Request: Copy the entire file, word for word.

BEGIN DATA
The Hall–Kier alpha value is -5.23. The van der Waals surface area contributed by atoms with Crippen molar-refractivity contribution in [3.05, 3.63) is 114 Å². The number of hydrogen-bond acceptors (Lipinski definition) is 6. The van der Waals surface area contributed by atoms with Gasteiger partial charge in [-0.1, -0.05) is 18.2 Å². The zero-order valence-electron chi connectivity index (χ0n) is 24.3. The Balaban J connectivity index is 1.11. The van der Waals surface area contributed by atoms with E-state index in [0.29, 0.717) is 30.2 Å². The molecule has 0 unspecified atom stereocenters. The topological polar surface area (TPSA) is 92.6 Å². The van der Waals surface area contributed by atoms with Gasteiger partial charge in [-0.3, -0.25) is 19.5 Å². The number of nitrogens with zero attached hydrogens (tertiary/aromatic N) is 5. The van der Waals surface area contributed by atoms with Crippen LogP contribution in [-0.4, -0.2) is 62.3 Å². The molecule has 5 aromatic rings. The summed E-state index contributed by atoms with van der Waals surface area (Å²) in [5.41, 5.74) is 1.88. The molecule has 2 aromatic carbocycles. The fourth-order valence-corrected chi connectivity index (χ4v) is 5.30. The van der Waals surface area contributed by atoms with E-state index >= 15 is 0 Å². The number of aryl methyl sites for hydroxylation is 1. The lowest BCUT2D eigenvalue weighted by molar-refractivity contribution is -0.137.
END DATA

The Hall–Kier alpha value is -5.23. The van der Waals surface area contributed by atoms with Crippen molar-refractivity contribution in [3.05, 3.63) is 114 Å². The number of hydrogen-bond acceptors (Lipinski definition) is 6. The van der Waals surface area contributed by atoms with Gasteiger partial charge in [-0.1, -0.05) is 18.2 Å². The zero-order valence-electron chi connectivity index (χ0n) is 24.3. The Balaban J connectivity index is 1.11. The van der Waals surface area contributed by atoms with E-state index in [0.29, 0.717) is 30.2 Å². The molecule has 0 unspecified atom stereocenters. The topological polar surface area (TPSA) is 92.6 Å². The van der Waals surface area contributed by atoms with Gasteiger partial charge in [-0.3, -0.25) is 19.5 Å². The number of nitrogens with zero attached hydrogens (tertiary/aromatic N) is 5. The van der Waals surface area contributed by atoms with Crippen LogP contribution in [-0.4, -0.2) is 62.3 Å². The molecule has 5 aromatic rings. The summed E-state index contributed by atoms with van der Waals surface area (Å²) in [5.41, 5.74) is 1.88. The molecule has 2 aromatic carbocycles. The fourth-order valence-corrected chi connectivity index (χ4v) is 5.30. The van der Waals surface area contributed by atoms with E-state index >= 15 is 0 Å². The number of aryl methyl sites for hydroxylation is 1. The lowest BCUT2D eigenvalue weighted by molar-refractivity contribution is -0.137.